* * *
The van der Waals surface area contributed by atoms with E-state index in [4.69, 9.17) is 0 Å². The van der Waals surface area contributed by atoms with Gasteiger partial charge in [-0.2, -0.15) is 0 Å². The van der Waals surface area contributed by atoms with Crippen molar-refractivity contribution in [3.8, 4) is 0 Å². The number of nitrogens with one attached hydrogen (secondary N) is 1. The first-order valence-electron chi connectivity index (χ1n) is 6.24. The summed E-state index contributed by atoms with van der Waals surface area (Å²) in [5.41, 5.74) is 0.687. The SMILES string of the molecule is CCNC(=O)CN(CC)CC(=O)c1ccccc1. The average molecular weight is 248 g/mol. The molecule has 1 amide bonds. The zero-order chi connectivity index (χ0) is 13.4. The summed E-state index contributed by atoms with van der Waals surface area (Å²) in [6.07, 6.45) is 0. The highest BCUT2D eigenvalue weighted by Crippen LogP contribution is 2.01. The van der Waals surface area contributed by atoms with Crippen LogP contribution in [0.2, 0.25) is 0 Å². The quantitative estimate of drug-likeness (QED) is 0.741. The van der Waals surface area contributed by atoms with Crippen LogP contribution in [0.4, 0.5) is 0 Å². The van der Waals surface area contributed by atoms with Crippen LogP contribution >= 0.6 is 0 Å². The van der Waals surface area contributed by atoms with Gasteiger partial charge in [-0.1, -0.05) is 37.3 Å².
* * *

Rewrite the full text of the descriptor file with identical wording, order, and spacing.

The van der Waals surface area contributed by atoms with E-state index in [4.69, 9.17) is 0 Å². The van der Waals surface area contributed by atoms with Gasteiger partial charge in [-0.2, -0.15) is 0 Å². The van der Waals surface area contributed by atoms with Crippen molar-refractivity contribution in [3.8, 4) is 0 Å². The number of nitrogens with one attached hydrogen (secondary N) is 1. The first-order valence-electron chi connectivity index (χ1n) is 6.24. The summed E-state index contributed by atoms with van der Waals surface area (Å²) in [5.41, 5.74) is 0.687. The SMILES string of the molecule is CCNC(=O)CN(CC)CC(=O)c1ccccc1. The average molecular weight is 248 g/mol. The molecule has 1 amide bonds. The zero-order chi connectivity index (χ0) is 13.4. The summed E-state index contributed by atoms with van der Waals surface area (Å²) in [6.07, 6.45) is 0. The highest BCUT2D eigenvalue weighted by Crippen LogP contribution is 2.01. The van der Waals surface area contributed by atoms with Crippen LogP contribution in [0.2, 0.25) is 0 Å². The quantitative estimate of drug-likeness (QED) is 0.741. The van der Waals surface area contributed by atoms with Crippen LogP contribution in [0.4, 0.5) is 0 Å². The van der Waals surface area contributed by atoms with Crippen LogP contribution >= 0.6 is 0 Å². The van der Waals surface area contributed by atoms with Gasteiger partial charge in [-0.1, -0.05) is 37.3 Å².